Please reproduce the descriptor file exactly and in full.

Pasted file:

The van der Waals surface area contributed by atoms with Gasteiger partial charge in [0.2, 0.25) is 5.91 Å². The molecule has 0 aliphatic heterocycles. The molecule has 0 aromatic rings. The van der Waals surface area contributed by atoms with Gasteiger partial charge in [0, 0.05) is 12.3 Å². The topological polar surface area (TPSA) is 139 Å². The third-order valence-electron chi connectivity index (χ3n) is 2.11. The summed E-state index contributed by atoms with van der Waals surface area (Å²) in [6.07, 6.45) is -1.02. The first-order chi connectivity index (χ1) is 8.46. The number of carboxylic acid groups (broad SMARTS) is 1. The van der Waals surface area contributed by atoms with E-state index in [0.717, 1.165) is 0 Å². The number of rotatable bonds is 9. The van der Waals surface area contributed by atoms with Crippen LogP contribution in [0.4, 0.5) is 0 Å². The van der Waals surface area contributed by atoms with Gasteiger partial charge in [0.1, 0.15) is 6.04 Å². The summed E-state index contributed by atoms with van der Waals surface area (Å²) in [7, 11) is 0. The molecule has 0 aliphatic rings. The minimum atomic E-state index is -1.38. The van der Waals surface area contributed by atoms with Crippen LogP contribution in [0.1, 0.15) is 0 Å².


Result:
The van der Waals surface area contributed by atoms with Gasteiger partial charge in [0.2, 0.25) is 5.91 Å². The molecule has 0 aliphatic heterocycles. The molecule has 0 aromatic rings. The van der Waals surface area contributed by atoms with Gasteiger partial charge in [0, 0.05) is 12.3 Å². The topological polar surface area (TPSA) is 139 Å². The third-order valence-electron chi connectivity index (χ3n) is 2.11. The summed E-state index contributed by atoms with van der Waals surface area (Å²) in [6.07, 6.45) is -1.02. The first-order chi connectivity index (χ1) is 8.46. The number of carboxylic acid groups (broad SMARTS) is 1. The van der Waals surface area contributed by atoms with E-state index in [0.717, 1.165) is 0 Å². The number of rotatable bonds is 9. The van der Waals surface area contributed by atoms with Crippen LogP contribution in [0.4, 0.5) is 0 Å². The van der Waals surface area contributed by atoms with Gasteiger partial charge in [0.1, 0.15) is 6.04 Å². The summed E-state index contributed by atoms with van der Waals surface area (Å²) in [7, 11) is 0. The molecule has 0 aliphatic rings. The minimum atomic E-state index is -1.38. The van der Waals surface area contributed by atoms with Crippen LogP contribution in [0.1, 0.15) is 0 Å².